After you have all your numbers witten down, reboot into MkLinux.

Configuring DHCP in MkLinux

Once in mklinux, start up xwindows and run the program netcfg while logged on as root.

At this time, the Network Confgiruation window will come up. There are four buttons at the top. Click on "Names". It gives you options for hostname, domain, additional hostnames to search in, and the names of the name servers. Your domain should be the name of of the main road runner server in your area without the www at the front. My domain is The hostname should look like, or something similar. It doesn't really matter since you name won't be registered, but I found that it helps DHCP work regardless. The third field can be left blank and the Nameservers field whould contain the addresses of the domain name servers, one per line.

Similarly, you can edit these parameters at the consolie in /etc/resolv.conf. Mine looks like this:


Next, click on the "Routing" button, and enter the name of your default gateway. If not using X, then open /etc/sysconfig/network, it should look something like this:


"GATEWAY" is the most important and you should enter your defualt gateway there. "HOSTNAME" can be anything, but remember that it's not registered, so it's not really important. "NETWORKING" enables networking, "FORWARD_IPV4" allows IP Forwarding, covered in another section of this website and "GATEWAYDEV"can be removed or left blank.

Lastly, click on "Interfaces". Here you should have an "lo" interface at IP This is called the loopback device. You should not touch that. If you have an interface called eht0, then select it and click the edit button at the bootom. If you do not have an eth0 interface listed, click the add button to create an "ethernet" interface. Once you have done that, fill in the IP and Netmask for eth0. Press the tab key and the network and broadcast numbers will be filled in automatically.Make sure the "Activate interface at boot time" is checked if you want to be logged in on startup.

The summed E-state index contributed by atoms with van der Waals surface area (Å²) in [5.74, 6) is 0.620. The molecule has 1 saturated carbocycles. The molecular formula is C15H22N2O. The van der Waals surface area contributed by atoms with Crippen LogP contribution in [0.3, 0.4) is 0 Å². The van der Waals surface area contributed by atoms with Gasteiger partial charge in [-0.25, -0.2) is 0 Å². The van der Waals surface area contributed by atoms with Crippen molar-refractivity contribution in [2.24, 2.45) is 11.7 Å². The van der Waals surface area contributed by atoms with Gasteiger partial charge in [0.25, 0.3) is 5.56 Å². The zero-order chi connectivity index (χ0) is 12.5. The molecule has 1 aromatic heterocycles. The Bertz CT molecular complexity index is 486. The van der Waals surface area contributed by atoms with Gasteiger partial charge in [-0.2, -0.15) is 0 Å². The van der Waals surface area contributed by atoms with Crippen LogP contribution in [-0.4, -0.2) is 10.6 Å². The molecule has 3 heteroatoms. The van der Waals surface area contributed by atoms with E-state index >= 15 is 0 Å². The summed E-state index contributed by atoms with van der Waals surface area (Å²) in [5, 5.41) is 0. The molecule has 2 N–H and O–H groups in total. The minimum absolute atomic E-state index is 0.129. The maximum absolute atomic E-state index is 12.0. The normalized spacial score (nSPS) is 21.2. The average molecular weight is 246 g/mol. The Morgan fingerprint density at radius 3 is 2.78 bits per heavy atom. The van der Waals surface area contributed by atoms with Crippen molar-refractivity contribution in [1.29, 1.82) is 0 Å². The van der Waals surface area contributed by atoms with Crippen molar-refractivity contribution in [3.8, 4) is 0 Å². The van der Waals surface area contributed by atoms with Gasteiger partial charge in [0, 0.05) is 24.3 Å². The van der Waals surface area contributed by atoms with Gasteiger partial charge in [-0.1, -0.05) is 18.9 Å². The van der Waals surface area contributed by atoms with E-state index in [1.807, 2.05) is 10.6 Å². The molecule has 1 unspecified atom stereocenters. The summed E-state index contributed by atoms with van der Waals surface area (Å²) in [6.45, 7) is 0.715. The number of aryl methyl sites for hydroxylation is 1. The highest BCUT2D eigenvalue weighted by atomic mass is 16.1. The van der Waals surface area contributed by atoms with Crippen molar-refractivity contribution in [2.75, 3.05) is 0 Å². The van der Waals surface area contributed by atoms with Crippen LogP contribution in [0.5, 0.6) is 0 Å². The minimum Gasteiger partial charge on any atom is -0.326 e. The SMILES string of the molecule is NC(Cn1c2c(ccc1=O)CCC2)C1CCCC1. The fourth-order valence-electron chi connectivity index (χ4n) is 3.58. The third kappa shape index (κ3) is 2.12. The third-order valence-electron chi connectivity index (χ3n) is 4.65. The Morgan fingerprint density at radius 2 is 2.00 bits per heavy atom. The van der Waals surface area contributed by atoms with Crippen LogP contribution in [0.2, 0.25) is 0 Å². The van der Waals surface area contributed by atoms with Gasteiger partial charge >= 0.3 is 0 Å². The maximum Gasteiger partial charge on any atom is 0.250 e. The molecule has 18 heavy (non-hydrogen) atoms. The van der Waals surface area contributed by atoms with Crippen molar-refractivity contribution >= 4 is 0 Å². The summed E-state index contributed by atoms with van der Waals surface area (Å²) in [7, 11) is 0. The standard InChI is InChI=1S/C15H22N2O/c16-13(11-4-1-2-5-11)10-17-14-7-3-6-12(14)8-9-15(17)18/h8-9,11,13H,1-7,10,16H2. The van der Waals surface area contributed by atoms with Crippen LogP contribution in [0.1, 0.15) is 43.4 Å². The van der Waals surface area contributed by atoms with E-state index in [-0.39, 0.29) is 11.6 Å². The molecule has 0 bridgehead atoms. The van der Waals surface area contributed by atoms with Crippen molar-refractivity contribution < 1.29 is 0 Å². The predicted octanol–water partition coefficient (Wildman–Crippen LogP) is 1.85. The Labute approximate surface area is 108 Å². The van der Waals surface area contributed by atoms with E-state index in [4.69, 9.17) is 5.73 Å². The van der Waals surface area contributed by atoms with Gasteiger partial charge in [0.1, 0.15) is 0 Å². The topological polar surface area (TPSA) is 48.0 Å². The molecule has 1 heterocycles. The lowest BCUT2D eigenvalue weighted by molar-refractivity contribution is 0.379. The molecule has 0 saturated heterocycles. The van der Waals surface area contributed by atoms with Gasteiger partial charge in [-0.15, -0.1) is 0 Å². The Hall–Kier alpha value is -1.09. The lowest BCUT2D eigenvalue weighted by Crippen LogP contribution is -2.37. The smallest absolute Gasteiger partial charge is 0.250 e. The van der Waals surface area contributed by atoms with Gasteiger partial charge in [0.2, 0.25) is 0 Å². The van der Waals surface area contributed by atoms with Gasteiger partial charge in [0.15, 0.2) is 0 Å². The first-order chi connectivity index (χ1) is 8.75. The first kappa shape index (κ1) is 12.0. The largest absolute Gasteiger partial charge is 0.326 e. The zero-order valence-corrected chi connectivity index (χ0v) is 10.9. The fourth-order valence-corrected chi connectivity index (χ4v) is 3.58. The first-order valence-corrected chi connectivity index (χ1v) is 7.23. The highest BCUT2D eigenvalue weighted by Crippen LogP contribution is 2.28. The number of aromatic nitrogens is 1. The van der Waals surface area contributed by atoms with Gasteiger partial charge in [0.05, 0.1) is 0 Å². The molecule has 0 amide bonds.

Under the "Interface configuration protocol" select DHCP. Click Done, it will prompt you to save changes. Click Save. From there, deactivate and then activate your eth0(dhcp) interface to become connected to the network.

If you are doing this at the console, then open /etc/sysconfig/network-scripts/ifcfg-eth0, you should see something similar to the following:


Since this is DHCP, and it should be getting all the information for you, it is only completely necessary to have values for DEVICE, ONBOOT, and BOOTPROTO. The others are there for backup and can get changed when the dhcp server actually establishes a connection.

You are now ready to test out your cable connection. Try using your favorite network app. Notice how fast your netscape pages load now :). If you get errors, try restarting your computer. If you need more help, try looking at DHCP mini-HOWTO

What Now?

Now that you have a cable modem, you are free to enjoy the high speed network access combined with the high speed network throughput of Linux. Now is the time to download all of those GNOME binaries you've always wanted to try...

Perhaps the most useful part of using MkLinux for your connections is that it can be used to serve multiple computers on the same account. You can share the network acess from one cable connection to several computers with a simple ethernet hub. IP Masquerading instructions are available here

Useful links

Joseph M. Fahs